Ohio will bound upward, ranking third in the continental U.S. in unconventional oil and gas employment numbers by the year 2025, according to a pro-industry study released Wednesday.
The study being done by IHS and co-sponsored by the U.S. Chamber's Institute for 21st Century Energy indicates that by 2025 Ohio will rank behind only Texas and Pennsylvania in the lower 48 states in direct and indirect unconventional gas and oil production-related jobs. This year Ohio ranked 10th in the nation with 38,830 total unconventional oil and natural gas-related jobs.
The report indicates the shale energy production is projected to support 143,000 Ohio jobs by 2020, ranking it fifth in the nation, then hit 187,829 jobs in 2025, ranking it third. By 2030, projections show Ohio jobs related to the industry will reach 235,233.
This is the second part of a three-part report, also sponsored by the American Petroleum Institute, American Chemistry Council, America's Natural Gas Alliance and Natural Gas Supply.
"Shale energy is a game-changer for America and for Ohio," said Karen Harbert, president and CEO of the Energy Institute. "The latest installment of this study allows us to quantify just how significant the impact on Ohio's economy will be. It provides all the more reason to strongly support responsible shale energy development."
The Utica Shale field under much of northeastern Ohio is considered to be one of the richest natural gas reserves in the world.
The study goes on to indicate that shale energy development will generate $911 million in state and local government revenue in 2012 alone and could be generating $4.5 billion a year by 2020.
"Ohio is already seeing a significant boost to our economy from shale energy, and this new study shows that much more is to come," said Linda Woggon, executive vice president of the Ohio Chamber of Commerce and executive director of the Ohio Shale Coalition. "The billions of dollars in new state and local government revenue will help support schools, infrastructure and other needs for our state, while the hundreds of thousands of new jobs will provide an economic boost for our families."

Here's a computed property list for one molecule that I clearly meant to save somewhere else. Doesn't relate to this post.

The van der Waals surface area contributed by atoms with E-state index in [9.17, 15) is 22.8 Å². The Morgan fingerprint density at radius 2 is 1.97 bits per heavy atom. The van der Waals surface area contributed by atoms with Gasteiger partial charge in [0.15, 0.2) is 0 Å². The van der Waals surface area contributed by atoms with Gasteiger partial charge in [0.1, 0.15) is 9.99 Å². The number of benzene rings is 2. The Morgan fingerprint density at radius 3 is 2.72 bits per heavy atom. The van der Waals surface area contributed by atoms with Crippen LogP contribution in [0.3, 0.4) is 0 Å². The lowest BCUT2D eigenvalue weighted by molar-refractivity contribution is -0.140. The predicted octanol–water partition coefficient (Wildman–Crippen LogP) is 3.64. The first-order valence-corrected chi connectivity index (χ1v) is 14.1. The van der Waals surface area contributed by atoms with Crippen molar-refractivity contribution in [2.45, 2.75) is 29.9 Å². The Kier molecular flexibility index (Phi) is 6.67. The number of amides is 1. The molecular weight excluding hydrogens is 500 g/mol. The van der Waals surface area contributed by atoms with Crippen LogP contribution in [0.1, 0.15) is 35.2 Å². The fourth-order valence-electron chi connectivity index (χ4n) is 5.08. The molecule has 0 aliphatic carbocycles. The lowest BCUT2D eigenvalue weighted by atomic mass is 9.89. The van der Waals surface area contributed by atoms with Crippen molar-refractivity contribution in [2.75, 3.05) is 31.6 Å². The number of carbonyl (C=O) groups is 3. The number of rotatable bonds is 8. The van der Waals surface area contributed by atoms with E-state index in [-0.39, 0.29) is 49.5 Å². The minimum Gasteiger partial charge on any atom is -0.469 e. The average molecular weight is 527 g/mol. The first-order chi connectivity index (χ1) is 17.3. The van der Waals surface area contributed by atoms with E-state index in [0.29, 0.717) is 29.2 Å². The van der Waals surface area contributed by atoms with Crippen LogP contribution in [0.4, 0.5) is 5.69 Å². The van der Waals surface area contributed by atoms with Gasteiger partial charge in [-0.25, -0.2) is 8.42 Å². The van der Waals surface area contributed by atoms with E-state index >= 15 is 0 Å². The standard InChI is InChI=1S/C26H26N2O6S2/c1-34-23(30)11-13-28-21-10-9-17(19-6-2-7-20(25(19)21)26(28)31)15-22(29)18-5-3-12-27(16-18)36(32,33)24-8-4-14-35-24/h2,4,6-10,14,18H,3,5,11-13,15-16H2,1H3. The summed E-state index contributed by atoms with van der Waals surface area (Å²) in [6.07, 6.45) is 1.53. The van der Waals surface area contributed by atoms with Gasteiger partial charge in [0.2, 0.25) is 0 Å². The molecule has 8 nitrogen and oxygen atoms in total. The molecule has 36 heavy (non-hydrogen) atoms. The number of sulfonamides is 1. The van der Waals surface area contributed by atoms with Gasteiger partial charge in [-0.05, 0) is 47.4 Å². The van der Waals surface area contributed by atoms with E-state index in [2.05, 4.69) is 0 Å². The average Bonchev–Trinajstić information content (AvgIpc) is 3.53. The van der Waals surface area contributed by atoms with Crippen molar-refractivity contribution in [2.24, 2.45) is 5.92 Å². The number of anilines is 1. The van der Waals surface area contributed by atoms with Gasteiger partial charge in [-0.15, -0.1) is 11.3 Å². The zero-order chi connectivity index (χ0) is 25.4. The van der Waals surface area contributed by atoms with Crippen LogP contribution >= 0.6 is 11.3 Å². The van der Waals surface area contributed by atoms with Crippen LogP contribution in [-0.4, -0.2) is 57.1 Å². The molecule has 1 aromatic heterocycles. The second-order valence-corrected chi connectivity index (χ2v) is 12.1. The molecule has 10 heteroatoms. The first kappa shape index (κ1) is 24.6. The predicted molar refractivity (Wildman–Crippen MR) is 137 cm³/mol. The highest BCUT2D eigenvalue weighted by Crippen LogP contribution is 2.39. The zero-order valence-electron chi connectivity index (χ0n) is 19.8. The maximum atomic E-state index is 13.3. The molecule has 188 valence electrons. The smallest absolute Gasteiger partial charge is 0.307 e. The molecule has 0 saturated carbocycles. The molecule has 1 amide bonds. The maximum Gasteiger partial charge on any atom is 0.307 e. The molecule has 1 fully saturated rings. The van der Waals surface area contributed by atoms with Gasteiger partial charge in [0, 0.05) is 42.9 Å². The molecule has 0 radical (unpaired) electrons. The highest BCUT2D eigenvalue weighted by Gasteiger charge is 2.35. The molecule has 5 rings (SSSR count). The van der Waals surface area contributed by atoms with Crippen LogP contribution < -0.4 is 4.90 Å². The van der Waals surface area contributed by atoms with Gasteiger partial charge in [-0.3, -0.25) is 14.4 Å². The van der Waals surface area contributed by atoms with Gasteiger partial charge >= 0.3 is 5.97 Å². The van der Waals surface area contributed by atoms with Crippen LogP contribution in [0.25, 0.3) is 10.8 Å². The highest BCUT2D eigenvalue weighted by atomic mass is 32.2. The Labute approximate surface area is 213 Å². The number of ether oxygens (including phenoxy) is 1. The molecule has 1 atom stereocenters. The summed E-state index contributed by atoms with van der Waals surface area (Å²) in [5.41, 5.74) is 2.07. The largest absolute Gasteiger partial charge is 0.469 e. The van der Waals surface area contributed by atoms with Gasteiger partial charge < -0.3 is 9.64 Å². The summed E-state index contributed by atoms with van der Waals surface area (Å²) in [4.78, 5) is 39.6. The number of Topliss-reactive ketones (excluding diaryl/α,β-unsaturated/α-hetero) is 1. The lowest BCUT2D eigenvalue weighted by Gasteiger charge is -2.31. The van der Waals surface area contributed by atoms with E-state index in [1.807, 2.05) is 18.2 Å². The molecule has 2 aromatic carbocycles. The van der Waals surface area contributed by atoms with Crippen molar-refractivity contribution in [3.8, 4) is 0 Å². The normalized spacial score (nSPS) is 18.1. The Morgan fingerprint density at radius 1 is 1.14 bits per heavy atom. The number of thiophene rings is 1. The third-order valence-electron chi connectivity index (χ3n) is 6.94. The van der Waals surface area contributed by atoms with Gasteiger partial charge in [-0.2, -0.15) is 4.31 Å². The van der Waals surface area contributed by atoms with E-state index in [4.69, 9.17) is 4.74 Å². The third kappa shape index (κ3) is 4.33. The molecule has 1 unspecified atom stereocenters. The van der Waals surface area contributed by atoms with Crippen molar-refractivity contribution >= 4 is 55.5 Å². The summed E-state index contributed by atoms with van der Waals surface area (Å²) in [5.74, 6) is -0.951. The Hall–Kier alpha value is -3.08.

Nationally, the IHS study shows that by 2015, shale and unconventional energy will be responsible for 2.5 million jobs; by 2020, 3 million, and by 2035, 3.5 million. In 2012, shale energy is responsible for $62 billion in government revenue. Between now and 2035, shale energy development is expected to contribute more than $2.5 trillion in total government revenue-about half of which goes to the federal government. Overall, between now and 2035, the energy industry will invest more than $5.1 trillion in energy development in the United States.
The study released Wednesday is the second in a three-part series designed to shed light on the economic impact of shale. The first two parts focused exclusively on the impact of operations surrounding the extraction of oil and gas, referred to as "upstream" operations. The final installment to come in early 2013 will examine the entire economic impact of shale, including components like manufacturing and chemicals, known as "downstream" operations.
While the study was sponsored by pro-industry groups, opponents continue to express environmental concerns largely with the possibility of groundwater contamination from hydraulic fracturing, the process that uses water and chemicals to break gas deposits free from the rock. They also worry about air pollution and damage to roads and streams, among other things.
Ted Auch, program coordinator for FracTracker Alliance, a group that focuses on educating the public about hydraulic fracturing and arming residents with facts.
Auch, who represents Ohio and works out of an office in the Wean Building in downtown Warren, said while he has concerns with the transparency of the industry and the speed at which it is moving, he does not describe himself as "anti-fracking."
"We are not saying don't frack. We are saying be informed," Auch said. "Our most important thing is to educate the landowner. The industry is moving fast. You need to take care of these things on the front end, because after that, it's too late."